China's Ministry of Finance recently revised its general banking risk reserve norm to at least 1.5% from the current 1% - will this be a boon or a bane?
According to previous reports, Chinese financial institutions will be required to keep 1.5% of their gross loans as general provisions beginning this July 1, 2012. The revised general banking risk reserve norm requires financial institutions to distribute more profits into the general banking risk reserve under shareholders' equity, notes Standard & Poor's.
ABF: How can this new rule help improve Chinese banks' risk prevention and control? What can we expect?
Oliver Wyman: Jason Ekberg, Consultant
From a pure risk perspective, by taking capital out of the system and reallocating this towards a ‘credit cushion’ for NPLs, the system should inherently become less risk prone, though at the same time, it also means less liquidity in the market, which is also a key concern of the PBOC, i.e., inflation. A more nuanced point is that Chinese incentives encourage lending with less emphasis on risk/economic metrics, e.g., return on RWA, return on risk capital, EVA, etc.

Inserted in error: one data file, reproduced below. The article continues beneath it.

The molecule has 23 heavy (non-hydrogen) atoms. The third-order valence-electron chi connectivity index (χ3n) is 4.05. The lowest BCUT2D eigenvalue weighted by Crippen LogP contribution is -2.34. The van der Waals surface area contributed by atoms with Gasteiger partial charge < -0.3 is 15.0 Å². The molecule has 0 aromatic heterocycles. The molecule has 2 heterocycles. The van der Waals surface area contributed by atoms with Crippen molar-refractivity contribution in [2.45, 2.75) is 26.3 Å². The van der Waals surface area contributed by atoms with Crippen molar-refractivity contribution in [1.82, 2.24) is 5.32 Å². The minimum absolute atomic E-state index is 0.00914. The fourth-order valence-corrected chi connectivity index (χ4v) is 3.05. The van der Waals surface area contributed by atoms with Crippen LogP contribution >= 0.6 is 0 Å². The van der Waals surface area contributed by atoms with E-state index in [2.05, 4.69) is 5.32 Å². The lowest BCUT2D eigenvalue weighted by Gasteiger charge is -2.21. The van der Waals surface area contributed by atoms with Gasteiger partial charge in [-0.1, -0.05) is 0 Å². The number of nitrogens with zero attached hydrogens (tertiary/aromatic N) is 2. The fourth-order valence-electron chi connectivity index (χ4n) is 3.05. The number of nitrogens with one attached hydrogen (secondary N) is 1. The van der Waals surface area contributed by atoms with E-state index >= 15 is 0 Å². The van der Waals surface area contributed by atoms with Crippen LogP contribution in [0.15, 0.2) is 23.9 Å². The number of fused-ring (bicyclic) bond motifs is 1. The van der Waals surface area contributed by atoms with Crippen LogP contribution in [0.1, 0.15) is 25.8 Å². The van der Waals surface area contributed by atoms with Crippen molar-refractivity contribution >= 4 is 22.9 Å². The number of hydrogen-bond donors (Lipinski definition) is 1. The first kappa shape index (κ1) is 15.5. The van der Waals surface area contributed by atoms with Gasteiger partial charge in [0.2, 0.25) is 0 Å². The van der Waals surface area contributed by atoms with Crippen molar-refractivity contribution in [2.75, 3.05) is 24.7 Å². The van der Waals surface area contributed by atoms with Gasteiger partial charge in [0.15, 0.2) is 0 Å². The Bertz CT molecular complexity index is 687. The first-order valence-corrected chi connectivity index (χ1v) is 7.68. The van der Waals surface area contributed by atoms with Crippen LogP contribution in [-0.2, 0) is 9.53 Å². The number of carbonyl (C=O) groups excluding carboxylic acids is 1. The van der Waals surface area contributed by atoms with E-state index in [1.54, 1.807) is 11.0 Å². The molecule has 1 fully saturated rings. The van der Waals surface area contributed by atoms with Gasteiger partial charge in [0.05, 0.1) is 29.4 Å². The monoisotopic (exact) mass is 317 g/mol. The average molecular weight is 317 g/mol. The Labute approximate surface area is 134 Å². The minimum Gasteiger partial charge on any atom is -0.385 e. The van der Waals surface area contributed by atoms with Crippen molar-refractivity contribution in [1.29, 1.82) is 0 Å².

Thus, taking capital out of the systems is a quick fix, but it needs to be supported by more structural changes to ensure lending decisions consider the right balance of economic and risk measures with the goal to reduce potential agency risks, e.g., excessive lending to SOEs. On the flip side, less capital in the system, could encourage lenders to be more innovative in how they approach lending decisions, e.g., less capital to deploy so ensure maximize the potential return and lead to some form of new balance sheet management strategies, e.g., CLO funds.
Standard & Poor's: Ryan Tsang, Primary Credit Analyst
China's amended reserve regulation would push Chinese banks to further shore up their credit cushions. Such a move would benefit the country's banking sector over the long term.
The revised regulation indicates the government's entrenched concern about a possible deterioration in Chinese banks' asset quality during an economic slowdown in China. Loan
loss provision norms in China are already stringent. We believe this rule would further enhance Chinese banks' credit buffers.
The MOF rule could also largely offset possible negative effects from the sector's transition into BASEL II on credit risk buffers. Major Chinese banks are likely to adopt an advanced internal-rating-based approach for credit risk measurement in the second half of 2012. This may lead to a release of surplus in loan loss reserves. By hiking the threshold for the general banking risk reserve, the rule would make it harder for banks to pay out the released reserves as dividends.
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